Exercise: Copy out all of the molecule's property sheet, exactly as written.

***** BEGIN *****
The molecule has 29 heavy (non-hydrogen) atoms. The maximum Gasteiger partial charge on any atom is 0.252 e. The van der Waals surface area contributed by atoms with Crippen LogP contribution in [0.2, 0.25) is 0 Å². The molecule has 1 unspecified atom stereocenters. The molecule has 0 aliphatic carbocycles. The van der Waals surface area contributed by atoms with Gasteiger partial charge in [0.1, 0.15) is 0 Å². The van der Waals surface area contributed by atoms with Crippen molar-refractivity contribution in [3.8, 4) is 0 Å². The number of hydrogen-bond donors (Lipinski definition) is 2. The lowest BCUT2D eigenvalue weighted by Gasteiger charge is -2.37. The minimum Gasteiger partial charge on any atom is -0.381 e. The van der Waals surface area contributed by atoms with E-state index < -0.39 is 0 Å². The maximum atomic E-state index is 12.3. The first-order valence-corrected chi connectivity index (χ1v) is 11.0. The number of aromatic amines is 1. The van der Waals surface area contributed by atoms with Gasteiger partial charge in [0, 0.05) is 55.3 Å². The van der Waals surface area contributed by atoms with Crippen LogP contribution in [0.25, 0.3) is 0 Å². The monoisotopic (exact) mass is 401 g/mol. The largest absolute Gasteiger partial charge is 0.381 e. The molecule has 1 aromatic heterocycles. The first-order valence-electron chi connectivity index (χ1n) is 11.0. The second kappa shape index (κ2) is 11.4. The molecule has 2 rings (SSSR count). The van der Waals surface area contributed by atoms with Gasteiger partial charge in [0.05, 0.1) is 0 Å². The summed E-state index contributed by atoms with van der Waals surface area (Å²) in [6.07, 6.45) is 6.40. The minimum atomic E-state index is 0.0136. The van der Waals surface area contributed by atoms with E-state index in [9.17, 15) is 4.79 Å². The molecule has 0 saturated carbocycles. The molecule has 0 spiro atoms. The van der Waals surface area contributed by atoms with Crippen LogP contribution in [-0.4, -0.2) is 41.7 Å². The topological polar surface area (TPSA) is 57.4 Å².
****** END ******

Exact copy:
The molecule has 29 heavy (non-hydrogen) atoms. The maximum Gasteiger partial charge on any atom is 0.252 e. The van der Waals surface area contributed by atoms with Crippen LogP contribution in [0.2, 0.25) is 0 Å². The molecule has 1 unspecified atom stereocenters. The molecule has 0 aliphatic carbocycles. The van der Waals surface area contributed by atoms with Gasteiger partial charge in [0.1, 0.15) is 0 Å². The van der Waals surface area contributed by atoms with Crippen molar-refractivity contribution in [3.8, 4) is 0 Å². The number of hydrogen-bond donors (Lipinski definition) is 2. The lowest BCUT2D eigenvalue weighted by Gasteiger charge is -2.37. The minimum Gasteiger partial charge on any atom is -0.381 e. The van der Waals surface area contributed by atoms with E-state index < -0.39 is 0 Å². The maximum atomic E-state index is 12.3. The first-order valence-corrected chi connectivity index (χ1v) is 11.0. The number of aromatic amines is 1. The van der Waals surface area contributed by atoms with Gasteiger partial charge in [0, 0.05) is 55.3 Å². The van der Waals surface area contributed by atoms with Crippen LogP contribution in [0.25, 0.3) is 0 Å². The monoisotopic (exact) mass is 401 g/mol. The largest absolute Gasteiger partial charge is 0.381 e. The molecule has 1 aromatic heterocycles. The first-order valence-electron chi connectivity index (χ1n) is 11.0. The second kappa shape index (κ2) is 11.4. The molecule has 2 rings (SSSR count). The van der Waals surface area contributed by atoms with Gasteiger partial charge in [0.05, 0.1) is 0 Å². The summed E-state index contributed by atoms with van der Waals surface area (Å²) in [6.07, 6.45) is 6.40. The minimum atomic E-state index is 0.0136. The van der Waals surface area contributed by atoms with E-state index in [9.17, 15) is 4.79 Å². The molecule has 0 saturated carbocycles. The molecule has 0 spiro atoms. The van der Waals surface area contributed by atoms with Crippen LogP contribution in [-0.4, -0.2) is 41.7 Å². The topological polar surface area (TPSA) is 57.4 Å².